Download Python 2.7 (or whatever the latest is) into /usr/local/src. It’s critical that you build Python with shared libraries enabled, since mod_wsgi will be wanting to use them. So unpack the Python archive and cd into it, then:

./configure --enable-shared
make install

You’ll get a new build of python in /usr/local/bin, without disrupting the native version in /usr/bin. Any user wanting python2.7 to be their default can add this to their .bash_profile:

PATH=/usr/local/bin:$PATH:$HOME/bin

You’ll also get new libpython shared objects in /usr/local/lib. When you go to build mod_wsgi, easy_apache will need to look for python libs in that location. I found that copying the libs into standard library locations such as /lib and /usr/lib as suggested here didn’t do the trick. What did work was to add a system configuration file pointing to the new libs. Do this:

cd /etc/ld.so.conf.d
echo "/usr/local/lib/" > python27.conf
ldconfig

Now you’re ready to build mod_wsgi through easy_apache. Download custom_opt_mod-mod_wsgi.tar.gz from this ticket at google code and run:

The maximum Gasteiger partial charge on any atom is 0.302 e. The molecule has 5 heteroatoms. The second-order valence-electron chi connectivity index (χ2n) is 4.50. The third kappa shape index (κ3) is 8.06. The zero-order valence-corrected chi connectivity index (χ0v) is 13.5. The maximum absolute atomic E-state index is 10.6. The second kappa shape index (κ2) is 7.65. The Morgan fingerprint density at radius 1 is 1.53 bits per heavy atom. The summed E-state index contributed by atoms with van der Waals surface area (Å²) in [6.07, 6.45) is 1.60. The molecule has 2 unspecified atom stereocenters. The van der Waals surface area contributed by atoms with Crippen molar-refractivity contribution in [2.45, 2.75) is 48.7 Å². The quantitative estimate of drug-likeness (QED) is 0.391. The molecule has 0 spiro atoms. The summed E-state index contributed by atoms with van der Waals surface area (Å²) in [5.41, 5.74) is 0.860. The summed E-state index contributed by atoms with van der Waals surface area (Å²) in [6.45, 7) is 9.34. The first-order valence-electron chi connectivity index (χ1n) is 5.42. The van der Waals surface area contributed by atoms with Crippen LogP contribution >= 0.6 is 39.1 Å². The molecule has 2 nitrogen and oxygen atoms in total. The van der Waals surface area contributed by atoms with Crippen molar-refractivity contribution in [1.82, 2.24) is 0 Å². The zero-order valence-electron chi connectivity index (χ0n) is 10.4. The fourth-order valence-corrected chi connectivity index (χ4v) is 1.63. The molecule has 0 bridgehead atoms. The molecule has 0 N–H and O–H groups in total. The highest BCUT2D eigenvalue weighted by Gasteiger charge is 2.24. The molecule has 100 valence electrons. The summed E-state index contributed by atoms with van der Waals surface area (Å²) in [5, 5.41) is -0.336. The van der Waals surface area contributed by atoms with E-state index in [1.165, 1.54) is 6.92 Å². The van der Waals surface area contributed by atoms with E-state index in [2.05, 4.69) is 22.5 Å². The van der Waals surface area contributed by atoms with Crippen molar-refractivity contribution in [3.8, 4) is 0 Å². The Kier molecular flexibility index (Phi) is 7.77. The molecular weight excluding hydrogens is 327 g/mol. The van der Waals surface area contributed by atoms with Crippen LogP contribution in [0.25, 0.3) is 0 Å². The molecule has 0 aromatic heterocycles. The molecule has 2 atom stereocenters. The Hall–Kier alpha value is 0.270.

tar -C /var/cpanel/easy/apache/custom_opt_mods -xzf custom_opt_mod-mod_wsgi.tar.gz

That unpacks the module into the right location so that easy_apache will find it and present it as a build option. Run easy_apache as usual (either via script or through WHM) and select the mod_wsgi option. When complete, you’ll find mod_wsgi.so along with all your other modules in /usr/local/apache/modules. The best part is, this will now become part of the default easy_apache build process, so Django sites won’t break when you rebuild apache+php in the future.

Many thanks to challgren for creating the module and to Graham Dumpleton for all of his mod_wsgi evangelism and support.

Migrating from Django-Tagging to Taggit